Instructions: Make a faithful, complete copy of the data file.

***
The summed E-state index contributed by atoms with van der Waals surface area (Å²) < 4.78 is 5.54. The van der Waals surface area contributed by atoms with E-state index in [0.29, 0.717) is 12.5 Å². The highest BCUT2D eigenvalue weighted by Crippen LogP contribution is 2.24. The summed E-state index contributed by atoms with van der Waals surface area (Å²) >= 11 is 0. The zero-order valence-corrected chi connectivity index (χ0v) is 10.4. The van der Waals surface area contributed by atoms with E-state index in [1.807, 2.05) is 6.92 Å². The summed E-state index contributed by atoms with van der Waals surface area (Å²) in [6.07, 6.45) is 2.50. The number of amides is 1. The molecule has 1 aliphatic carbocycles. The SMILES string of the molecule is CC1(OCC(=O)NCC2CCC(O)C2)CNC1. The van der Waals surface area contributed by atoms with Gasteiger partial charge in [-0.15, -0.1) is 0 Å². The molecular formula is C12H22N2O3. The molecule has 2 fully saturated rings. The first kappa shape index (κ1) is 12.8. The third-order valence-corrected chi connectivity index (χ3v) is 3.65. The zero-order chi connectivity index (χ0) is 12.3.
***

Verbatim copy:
The summed E-state index contributed by atoms with van der Waals surface area (Å²) < 4.78 is 5.54. The van der Waals surface area contributed by atoms with E-state index in [0.29, 0.717) is 12.5 Å². The highest BCUT2D eigenvalue weighted by Crippen LogP contribution is 2.24. The summed E-state index contributed by atoms with van der Waals surface area (Å²) >= 11 is 0. The zero-order valence-corrected chi connectivity index (χ0v) is 10.4. The van der Waals surface area contributed by atoms with E-state index in [1.807, 2.05) is 6.92 Å². The summed E-state index contributed by atoms with van der Waals surface area (Å²) in [6.07, 6.45) is 2.50. The number of amides is 1. The molecule has 1 aliphatic carbocycles. The SMILES string of the molecule is CC1(OCC(=O)NCC2CCC(O)C2)CNC1. The van der Waals surface area contributed by atoms with Gasteiger partial charge in [-0.15, -0.1) is 0 Å². The molecular formula is C12H22N2O3. The molecule has 2 fully saturated rings. The first kappa shape index (κ1) is 12.8. The third-order valence-corrected chi connectivity index (χ3v) is 3.65. The zero-order chi connectivity index (χ0) is 12.3.